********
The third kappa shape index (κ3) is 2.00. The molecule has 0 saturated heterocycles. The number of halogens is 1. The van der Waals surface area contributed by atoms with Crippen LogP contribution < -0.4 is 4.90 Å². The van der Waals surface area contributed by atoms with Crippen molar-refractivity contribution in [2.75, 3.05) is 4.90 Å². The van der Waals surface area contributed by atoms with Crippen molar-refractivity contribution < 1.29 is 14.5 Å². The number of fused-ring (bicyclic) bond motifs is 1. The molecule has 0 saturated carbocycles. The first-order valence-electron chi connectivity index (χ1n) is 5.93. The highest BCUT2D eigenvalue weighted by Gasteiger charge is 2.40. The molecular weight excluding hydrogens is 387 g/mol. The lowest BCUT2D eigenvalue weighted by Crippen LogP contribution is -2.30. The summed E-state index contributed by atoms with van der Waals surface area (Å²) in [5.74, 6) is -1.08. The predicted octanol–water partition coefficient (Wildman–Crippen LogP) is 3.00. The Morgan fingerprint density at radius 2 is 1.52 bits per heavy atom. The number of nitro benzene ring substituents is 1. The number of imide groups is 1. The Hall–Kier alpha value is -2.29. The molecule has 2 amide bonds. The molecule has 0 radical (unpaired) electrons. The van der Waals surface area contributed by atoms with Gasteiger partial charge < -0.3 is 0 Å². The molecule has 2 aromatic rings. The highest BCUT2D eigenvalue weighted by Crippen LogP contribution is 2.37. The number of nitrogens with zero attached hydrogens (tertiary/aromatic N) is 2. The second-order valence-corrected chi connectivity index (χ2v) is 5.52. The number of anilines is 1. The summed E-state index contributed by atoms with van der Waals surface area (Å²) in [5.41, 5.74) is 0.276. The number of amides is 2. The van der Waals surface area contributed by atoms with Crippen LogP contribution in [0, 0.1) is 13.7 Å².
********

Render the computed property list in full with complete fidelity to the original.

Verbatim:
The third kappa shape index (κ3) is 2.00. The molecule has 0 saturated heterocycles. The number of halogens is 1. The van der Waals surface area contributed by atoms with Crippen LogP contribution < -0.4 is 4.90 Å². The van der Waals surface area contributed by atoms with Crippen molar-refractivity contribution in [2.75, 3.05) is 4.90 Å². The van der Waals surface area contributed by atoms with Crippen molar-refractivity contribution < 1.29 is 14.5 Å². The number of fused-ring (bicyclic) bond motifs is 1. The molecule has 0 saturated carbocycles. The first-order valence-electron chi connectivity index (χ1n) is 5.93. The highest BCUT2D eigenvalue weighted by Gasteiger charge is 2.40. The molecular weight excluding hydrogens is 387 g/mol. The lowest BCUT2D eigenvalue weighted by Crippen LogP contribution is -2.30. The summed E-state index contributed by atoms with van der Waals surface area (Å²) in [5.74, 6) is -1.08. The predicted octanol–water partition coefficient (Wildman–Crippen LogP) is 3.00. The Morgan fingerprint density at radius 2 is 1.52 bits per heavy atom. The number of nitro benzene ring substituents is 1. The number of imide groups is 1. The Hall–Kier alpha value is -2.29. The molecule has 2 amide bonds. The molecule has 0 radical (unpaired) electrons. The van der Waals surface area contributed by atoms with Gasteiger partial charge < -0.3 is 0 Å². The molecule has 2 aromatic rings. The highest BCUT2D eigenvalue weighted by Crippen LogP contribution is 2.37. The number of nitrogens with zero attached hydrogens (tertiary/aromatic N) is 2. The second-order valence-corrected chi connectivity index (χ2v) is 5.52. The number of anilines is 1. The summed E-state index contributed by atoms with van der Waals surface area (Å²) in [5.41, 5.74) is 0.276. The number of amides is 2. The van der Waals surface area contributed by atoms with Crippen LogP contribution in [0, 0.1) is 13.7 Å².